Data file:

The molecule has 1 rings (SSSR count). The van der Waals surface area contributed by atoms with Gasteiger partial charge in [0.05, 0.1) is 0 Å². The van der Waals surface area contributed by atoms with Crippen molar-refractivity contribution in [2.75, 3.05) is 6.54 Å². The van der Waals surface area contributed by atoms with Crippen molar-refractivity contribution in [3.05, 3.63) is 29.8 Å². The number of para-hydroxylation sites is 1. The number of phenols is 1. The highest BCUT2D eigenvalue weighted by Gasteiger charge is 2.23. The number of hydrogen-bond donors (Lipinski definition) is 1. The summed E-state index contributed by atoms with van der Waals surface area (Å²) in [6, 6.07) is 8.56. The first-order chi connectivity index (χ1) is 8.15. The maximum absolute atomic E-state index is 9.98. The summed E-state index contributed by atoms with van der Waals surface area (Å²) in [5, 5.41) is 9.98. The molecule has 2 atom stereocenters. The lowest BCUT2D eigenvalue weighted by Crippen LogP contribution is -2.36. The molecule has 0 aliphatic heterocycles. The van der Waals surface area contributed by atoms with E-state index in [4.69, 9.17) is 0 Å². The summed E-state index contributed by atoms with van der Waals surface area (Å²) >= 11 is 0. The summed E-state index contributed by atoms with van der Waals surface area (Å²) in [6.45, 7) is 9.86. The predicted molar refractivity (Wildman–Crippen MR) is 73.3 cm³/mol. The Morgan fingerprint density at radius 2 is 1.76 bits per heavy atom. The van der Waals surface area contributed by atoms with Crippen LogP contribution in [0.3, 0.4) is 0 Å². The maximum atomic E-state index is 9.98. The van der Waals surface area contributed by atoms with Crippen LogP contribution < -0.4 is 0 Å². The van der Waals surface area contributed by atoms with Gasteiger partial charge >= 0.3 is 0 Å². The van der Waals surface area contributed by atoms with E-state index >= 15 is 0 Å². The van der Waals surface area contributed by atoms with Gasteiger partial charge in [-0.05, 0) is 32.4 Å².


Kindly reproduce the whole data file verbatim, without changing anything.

The molecule has 1 rings (SSSR count). The van der Waals surface area contributed by atoms with Gasteiger partial charge in [0.05, 0.1) is 0 Å². The van der Waals surface area contributed by atoms with Crippen molar-refractivity contribution in [2.75, 3.05) is 6.54 Å². The van der Waals surface area contributed by atoms with Crippen molar-refractivity contribution in [3.05, 3.63) is 29.8 Å². The number of para-hydroxylation sites is 1. The number of phenols is 1. The highest BCUT2D eigenvalue weighted by Gasteiger charge is 2.23. The number of hydrogen-bond donors (Lipinski definition) is 1. The summed E-state index contributed by atoms with van der Waals surface area (Å²) in [6, 6.07) is 8.56. The first-order chi connectivity index (χ1) is 8.15. The maximum absolute atomic E-state index is 9.98. The summed E-state index contributed by atoms with van der Waals surface area (Å²) in [5, 5.41) is 9.98. The molecule has 2 atom stereocenters. The lowest BCUT2D eigenvalue weighted by Crippen LogP contribution is -2.36. The molecule has 0 aliphatic heterocycles. The van der Waals surface area contributed by atoms with E-state index in [4.69, 9.17) is 0 Å². The summed E-state index contributed by atoms with van der Waals surface area (Å²) >= 11 is 0. The summed E-state index contributed by atoms with van der Waals surface area (Å²) in [6.45, 7) is 9.86. The predicted molar refractivity (Wildman–Crippen MR) is 73.3 cm³/mol. The Morgan fingerprint density at radius 2 is 1.76 bits per heavy atom. The van der Waals surface area contributed by atoms with Crippen LogP contribution in [0.3, 0.4) is 0 Å². The maximum atomic E-state index is 9.98. The van der Waals surface area contributed by atoms with Crippen LogP contribution < -0.4 is 0 Å². The van der Waals surface area contributed by atoms with Gasteiger partial charge >= 0.3 is 0 Å². The van der Waals surface area contributed by atoms with E-state index >= 15 is 0 Å². The van der Waals surface area contributed by atoms with Gasteiger partial charge in [-0.05, 0) is 32.4 Å².